Medical Nutrition Therapy for Co-Occurring Disorders

Contributor: Crystal Karges, MS, RDN, IBCLC Special Projects Coordinator at Eating Disorder Hope/Addiction Hope

Co-occurring disorders typically involve the existence of more than one mental illness, or the combination of a mental illness alongside substance abuse. Because many of the characteristics and behavioral traits of mental illnesses are similar and impact analogous regions of the brain, it is not unlikely for co-occurring disorders to develop.

Because of the complexity involved with mental illness, treatment must be approached holistically and involve multiple specialties. While treatment can vary from acute care to outpatient care and everything in between, approaching mental illnesses often entails many different aspects, including medical stability, rehabilitation, psychotherapy, and medical nutrition therapy.

A Therapeutic Approach to Treating Medical Conditions

Medical nutrition therapy can be defined as a therapeutic approach to treating medical conditions and associated symptoms through the use of a diet and nutrition. Medical nutrition therapy is executed and monitored by a registered dietitian, who is a healthcare professional specifically trained in the practice.

When used as a part of an integrated approach to healing from co-occurring disorders, medical nutrition therapy can play an important role in recovery and wellness.

Getting Back to Balanced Eating to Restore Lost Vitamins

For individuals struggling with substance abuse as a primary diagnosis, their physical well-being can be severely compromised due to alcohol and/or drug abuse. When drugs and alcohol are prioritized over food and good nutrition, an individual is at risk for a host of complications.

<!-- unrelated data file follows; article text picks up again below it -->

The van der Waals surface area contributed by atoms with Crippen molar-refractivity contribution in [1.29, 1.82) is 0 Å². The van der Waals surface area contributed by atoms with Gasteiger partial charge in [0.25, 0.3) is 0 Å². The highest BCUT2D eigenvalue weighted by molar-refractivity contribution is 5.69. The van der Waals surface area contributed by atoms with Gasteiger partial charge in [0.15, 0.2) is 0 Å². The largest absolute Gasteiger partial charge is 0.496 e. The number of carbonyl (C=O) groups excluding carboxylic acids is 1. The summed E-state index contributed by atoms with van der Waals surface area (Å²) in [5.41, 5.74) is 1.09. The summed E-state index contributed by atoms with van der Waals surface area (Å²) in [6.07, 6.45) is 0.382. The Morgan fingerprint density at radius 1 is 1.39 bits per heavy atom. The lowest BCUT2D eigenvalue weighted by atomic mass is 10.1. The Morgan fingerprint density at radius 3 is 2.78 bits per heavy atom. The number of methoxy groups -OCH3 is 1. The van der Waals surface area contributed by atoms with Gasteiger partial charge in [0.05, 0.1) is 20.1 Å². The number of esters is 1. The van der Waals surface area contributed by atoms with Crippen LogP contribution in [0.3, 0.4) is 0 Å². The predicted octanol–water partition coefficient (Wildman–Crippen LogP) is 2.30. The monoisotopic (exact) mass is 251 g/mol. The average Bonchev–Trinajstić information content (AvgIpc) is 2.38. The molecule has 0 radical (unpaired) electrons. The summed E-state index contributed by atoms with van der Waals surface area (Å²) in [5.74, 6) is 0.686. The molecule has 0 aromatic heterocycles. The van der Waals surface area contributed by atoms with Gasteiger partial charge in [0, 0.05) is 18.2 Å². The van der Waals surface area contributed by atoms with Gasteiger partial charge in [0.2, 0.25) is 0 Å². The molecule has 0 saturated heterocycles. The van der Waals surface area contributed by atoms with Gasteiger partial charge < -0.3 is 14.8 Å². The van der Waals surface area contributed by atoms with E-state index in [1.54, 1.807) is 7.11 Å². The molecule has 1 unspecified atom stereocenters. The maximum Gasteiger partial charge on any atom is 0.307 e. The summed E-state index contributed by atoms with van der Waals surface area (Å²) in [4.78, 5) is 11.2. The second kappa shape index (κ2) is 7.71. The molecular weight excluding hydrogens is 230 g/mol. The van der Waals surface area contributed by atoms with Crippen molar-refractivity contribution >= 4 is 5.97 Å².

Medical nutrition therapy often involves implementing a diet that offers balanced nutrition and that helps an individual replenish lost stores of vitamins, minerals, hydration, protein, and other essential nutrients.

Working with a Registered Dietitian

Two fried eggs on white plate for healthy breakfastWorking with a registered dietitian can be a crucial component of your treatment team and recovery from co-occurring disorders and substance abuse. Registered dietitians are often an integral part of professional treatment teams and available through several treatment programs.

If you or someone you care for is interested in working with a registered dietitian, be sure to inquire with your treatment team about this service that may be available to you. If you have concerns about your nutrition status or are looking for guidance with your diet, it is also possible to work with a registered dietitian in an outpatient setting.

Community Discussion – Share your thoughts here!

What has been your experience with medical nutrition therapy? How did this assist you through your recovery from co-occurring disorders?

Last Updated & Reviewed By: Jacquelyn Ekern, MS, LPC on June 2nd, 2015
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